Slut shaming verus avant garde fashion?


#1

Did you guys want to talk about this?

Are we handicapped by internalized values of prudery?

I was reading wikipedia and noticed this bit.

Microskirts were very popular in Japan, where they became part of school uniforms, and microskirts came to be worn within the kogal subculture[4] and by young girls practising panchira, a form of exhibitionism.

Hmm, wikipedia, you have issues.


#2

I’m curious to read what people might say on this.

avant garde - to me that is synonymous with very little material. I mean, runway looks often show more skin than most lingerie. They also are shown on women with so little fat and boobs that there is almost no sexuality to these looks when shown.

As to prudery vs. normal women’s fashion - I had the kind of body when I was young and skinny that tended to look stripper-esque rather than cool when wearing revealing clothing. So, the occasional low-cut shirt is about my limit, but even as a teen I never wore tube tops or shorty-short skirts.

Regarding the light up skirt, I’ve been at cons where people are wearing skimpy outfits, and in person these looks tend to be a lot more fun and wearable than when photographed. Usually when I see a picture of a woman in a tiny outfit I think, “slutty,” but when I see an actual woman wearing something like that I think, “She looks like she is having fun and she looks great!”


#3

So, maybe it’s related to the “selfie” effect…


#4

Maybe, or just the way that women pose and are caught on camera.

I knew an author who was working on a book set at the turn of the 19th century. He talked about how stereographs were used to distribute the porn of the day. He showed us some of the pictures, and it was remarkable how un-sexy they were. It would be a woman with her shirt lifted up but the way the photo was composed, it would be National Geographic rather than Playboy. They hadn’t developed that vocabulary of framing the shot in the way we do now. I think there’s a lot to how a picture is composed and the model poses to give that sexy effect.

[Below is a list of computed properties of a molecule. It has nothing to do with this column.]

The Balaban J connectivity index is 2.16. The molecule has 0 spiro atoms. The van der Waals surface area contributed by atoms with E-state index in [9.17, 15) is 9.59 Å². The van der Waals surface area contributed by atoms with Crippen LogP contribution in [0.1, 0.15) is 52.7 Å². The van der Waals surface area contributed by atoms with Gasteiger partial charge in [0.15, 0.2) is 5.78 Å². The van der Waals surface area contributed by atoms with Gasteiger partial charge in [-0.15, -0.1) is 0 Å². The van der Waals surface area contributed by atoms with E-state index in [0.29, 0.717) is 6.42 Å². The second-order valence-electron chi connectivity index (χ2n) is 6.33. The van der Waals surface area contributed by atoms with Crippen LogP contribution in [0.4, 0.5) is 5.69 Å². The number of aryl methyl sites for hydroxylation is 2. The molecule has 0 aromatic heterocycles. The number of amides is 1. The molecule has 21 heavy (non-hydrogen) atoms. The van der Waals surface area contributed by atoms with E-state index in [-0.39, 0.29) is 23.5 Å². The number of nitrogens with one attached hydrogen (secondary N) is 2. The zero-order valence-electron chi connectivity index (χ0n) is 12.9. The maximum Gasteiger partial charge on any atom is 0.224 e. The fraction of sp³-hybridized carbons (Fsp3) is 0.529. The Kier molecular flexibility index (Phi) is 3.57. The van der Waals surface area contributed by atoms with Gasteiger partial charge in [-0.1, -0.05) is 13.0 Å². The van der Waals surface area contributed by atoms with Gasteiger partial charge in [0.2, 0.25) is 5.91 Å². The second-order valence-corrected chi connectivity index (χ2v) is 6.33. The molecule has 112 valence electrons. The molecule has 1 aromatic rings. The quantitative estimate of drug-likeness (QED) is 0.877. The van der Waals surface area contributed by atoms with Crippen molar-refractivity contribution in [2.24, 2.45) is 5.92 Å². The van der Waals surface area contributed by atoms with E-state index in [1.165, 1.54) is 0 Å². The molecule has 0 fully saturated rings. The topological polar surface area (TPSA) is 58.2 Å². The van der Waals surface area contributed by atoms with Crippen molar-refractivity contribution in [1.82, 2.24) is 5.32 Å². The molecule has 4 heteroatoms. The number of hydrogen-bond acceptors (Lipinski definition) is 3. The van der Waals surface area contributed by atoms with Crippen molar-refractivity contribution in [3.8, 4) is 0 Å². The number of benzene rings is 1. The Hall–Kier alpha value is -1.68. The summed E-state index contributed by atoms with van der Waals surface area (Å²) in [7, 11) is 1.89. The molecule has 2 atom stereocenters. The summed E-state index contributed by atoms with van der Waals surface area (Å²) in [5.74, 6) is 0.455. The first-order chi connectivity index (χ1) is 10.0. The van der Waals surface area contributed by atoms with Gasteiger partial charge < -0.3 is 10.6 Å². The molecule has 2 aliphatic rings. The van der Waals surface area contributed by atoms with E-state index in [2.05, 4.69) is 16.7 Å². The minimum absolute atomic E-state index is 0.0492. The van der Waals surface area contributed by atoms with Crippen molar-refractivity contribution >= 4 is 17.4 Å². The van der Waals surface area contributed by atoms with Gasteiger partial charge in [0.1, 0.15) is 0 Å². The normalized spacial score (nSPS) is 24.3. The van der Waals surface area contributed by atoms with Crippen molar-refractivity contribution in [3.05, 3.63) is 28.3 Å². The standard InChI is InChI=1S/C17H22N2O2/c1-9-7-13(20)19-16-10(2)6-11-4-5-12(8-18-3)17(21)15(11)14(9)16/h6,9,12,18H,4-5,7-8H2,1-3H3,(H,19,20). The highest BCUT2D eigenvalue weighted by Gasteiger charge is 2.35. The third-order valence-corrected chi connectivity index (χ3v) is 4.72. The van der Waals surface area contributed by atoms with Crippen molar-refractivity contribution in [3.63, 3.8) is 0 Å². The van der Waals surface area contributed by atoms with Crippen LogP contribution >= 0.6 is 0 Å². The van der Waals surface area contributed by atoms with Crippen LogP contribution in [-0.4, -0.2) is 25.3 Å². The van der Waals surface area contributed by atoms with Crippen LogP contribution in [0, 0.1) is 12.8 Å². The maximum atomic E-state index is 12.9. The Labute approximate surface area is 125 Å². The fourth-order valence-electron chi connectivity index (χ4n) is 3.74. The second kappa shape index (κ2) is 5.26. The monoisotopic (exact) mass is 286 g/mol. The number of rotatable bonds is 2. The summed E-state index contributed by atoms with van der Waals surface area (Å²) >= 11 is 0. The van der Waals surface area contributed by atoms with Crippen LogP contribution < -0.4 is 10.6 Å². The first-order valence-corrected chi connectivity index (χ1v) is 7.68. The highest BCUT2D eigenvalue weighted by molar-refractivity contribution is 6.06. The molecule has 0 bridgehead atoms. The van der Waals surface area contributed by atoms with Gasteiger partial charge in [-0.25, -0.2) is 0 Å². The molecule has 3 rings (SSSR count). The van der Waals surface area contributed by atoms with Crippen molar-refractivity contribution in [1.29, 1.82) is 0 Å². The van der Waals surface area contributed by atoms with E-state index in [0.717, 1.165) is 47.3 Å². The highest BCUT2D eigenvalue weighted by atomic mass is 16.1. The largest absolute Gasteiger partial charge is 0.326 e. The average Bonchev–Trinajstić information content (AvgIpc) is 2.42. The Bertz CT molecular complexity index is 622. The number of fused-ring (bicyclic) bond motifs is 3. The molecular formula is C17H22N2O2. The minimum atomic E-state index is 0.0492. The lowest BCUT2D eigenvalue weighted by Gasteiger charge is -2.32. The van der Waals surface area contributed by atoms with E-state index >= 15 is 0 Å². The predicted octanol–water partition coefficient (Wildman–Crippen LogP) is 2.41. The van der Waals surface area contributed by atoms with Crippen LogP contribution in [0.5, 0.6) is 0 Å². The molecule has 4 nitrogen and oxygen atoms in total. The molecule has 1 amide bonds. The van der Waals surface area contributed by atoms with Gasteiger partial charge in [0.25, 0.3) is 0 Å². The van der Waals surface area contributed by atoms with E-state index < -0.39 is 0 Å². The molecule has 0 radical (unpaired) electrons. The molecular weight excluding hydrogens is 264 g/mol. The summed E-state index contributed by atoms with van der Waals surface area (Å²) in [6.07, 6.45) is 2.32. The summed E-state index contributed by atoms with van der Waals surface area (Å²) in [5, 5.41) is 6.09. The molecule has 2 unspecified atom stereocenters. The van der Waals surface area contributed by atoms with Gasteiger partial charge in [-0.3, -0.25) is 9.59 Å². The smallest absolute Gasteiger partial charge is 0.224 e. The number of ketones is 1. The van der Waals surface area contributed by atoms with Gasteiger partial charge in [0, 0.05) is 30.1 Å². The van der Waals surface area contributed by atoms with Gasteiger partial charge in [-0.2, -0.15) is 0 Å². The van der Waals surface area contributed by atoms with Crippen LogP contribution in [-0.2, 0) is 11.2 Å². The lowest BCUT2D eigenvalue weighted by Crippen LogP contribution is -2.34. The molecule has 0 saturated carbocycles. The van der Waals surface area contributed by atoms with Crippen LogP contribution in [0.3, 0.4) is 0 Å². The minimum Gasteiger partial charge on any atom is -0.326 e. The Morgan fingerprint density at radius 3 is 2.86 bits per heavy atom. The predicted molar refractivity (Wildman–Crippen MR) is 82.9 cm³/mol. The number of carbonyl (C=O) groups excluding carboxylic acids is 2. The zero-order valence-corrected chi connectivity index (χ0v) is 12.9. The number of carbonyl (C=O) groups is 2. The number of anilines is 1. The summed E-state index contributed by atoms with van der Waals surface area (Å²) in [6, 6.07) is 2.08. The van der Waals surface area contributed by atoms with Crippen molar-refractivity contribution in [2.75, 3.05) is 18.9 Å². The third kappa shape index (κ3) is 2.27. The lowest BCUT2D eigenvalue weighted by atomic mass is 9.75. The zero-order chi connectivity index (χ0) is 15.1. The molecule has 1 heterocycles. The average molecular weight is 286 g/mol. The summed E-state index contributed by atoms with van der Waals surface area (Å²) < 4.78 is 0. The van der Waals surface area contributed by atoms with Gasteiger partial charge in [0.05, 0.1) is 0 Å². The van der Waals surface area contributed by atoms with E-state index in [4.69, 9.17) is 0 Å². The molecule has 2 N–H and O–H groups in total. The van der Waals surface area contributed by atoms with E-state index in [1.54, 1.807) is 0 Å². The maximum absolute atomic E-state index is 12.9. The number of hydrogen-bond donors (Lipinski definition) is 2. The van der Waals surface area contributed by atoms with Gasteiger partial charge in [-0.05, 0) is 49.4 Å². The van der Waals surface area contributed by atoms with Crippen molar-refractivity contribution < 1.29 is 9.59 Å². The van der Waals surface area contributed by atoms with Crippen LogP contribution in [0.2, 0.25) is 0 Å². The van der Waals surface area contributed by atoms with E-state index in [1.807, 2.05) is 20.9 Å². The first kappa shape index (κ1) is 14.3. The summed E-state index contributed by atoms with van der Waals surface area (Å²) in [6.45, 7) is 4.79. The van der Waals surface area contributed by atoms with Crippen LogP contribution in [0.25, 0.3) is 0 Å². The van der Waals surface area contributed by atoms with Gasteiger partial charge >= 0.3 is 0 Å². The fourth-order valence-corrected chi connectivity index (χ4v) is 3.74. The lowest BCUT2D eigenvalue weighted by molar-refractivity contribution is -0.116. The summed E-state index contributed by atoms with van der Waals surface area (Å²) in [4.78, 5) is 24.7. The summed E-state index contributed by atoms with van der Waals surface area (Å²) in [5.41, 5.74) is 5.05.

#5

people can wear what they want, but i have a feeling this may drive up sales of tights and leggings :slight_smile:


#6

I just think the clothing item in this case isn’t much more than decorative. I don’t think it looks slutty as much as impractical. May as well wear a bikini bottom. Other than that I am all for the showing of legs…errnowaitthatdoesnotsoundright.


#7

I’d say that many people tend to be. Most of it, I think, comes down to an automatic cultural association between nudity and sex. It often defies reason, but people go with it anyway. I do not worry that people being naked or semi-naked are doing it because they want me to be aroused, as this would be a very self-centered and immature thing to assume. So I take a quite dim view of claims of “sluttiness” and/or slut shaming. I like clothes that show skin and are form-fitting because I think people are beautiful.

That said, I am not much of a fan of microskirts. Design-wise, there just doesn’t seem to be much interesting to do with them. I prefer minis, by far. But that’s just me. I am not bothered by them.

I like the idea of avant-garde fashion, but I don’t encounter much of it. Coming from a music, sculpture, multimedia background - my feel for avant-garde is that it strives to be challenging, it strives for new forms and plays with new materials/technologies/etc while avoiding the familiar and the capitulations to popular taste one encounters in the commercial world. And fashion tends to be very much about popular taste. So, to my thinking, avant-garde suggests clothes which are “anti-fashion”. Not in the classical, literal sense of fashioning things. But in the sense of “fashion” as used to describe aesthetic/tribal trends.

I think that there is a lot of potential to be explored in electronic clothes. Especially using sensors for “biofeedback” in clothing displays. How about using shape memory alloys for moving parts/shapes? Like many, I’d completely flip for flexible graphic displays in t-shirts, tights, etc. Easier might be more fiber-optic approaches, so that the LEDs are changing colors of the garment, or parts of it, from within.


#8

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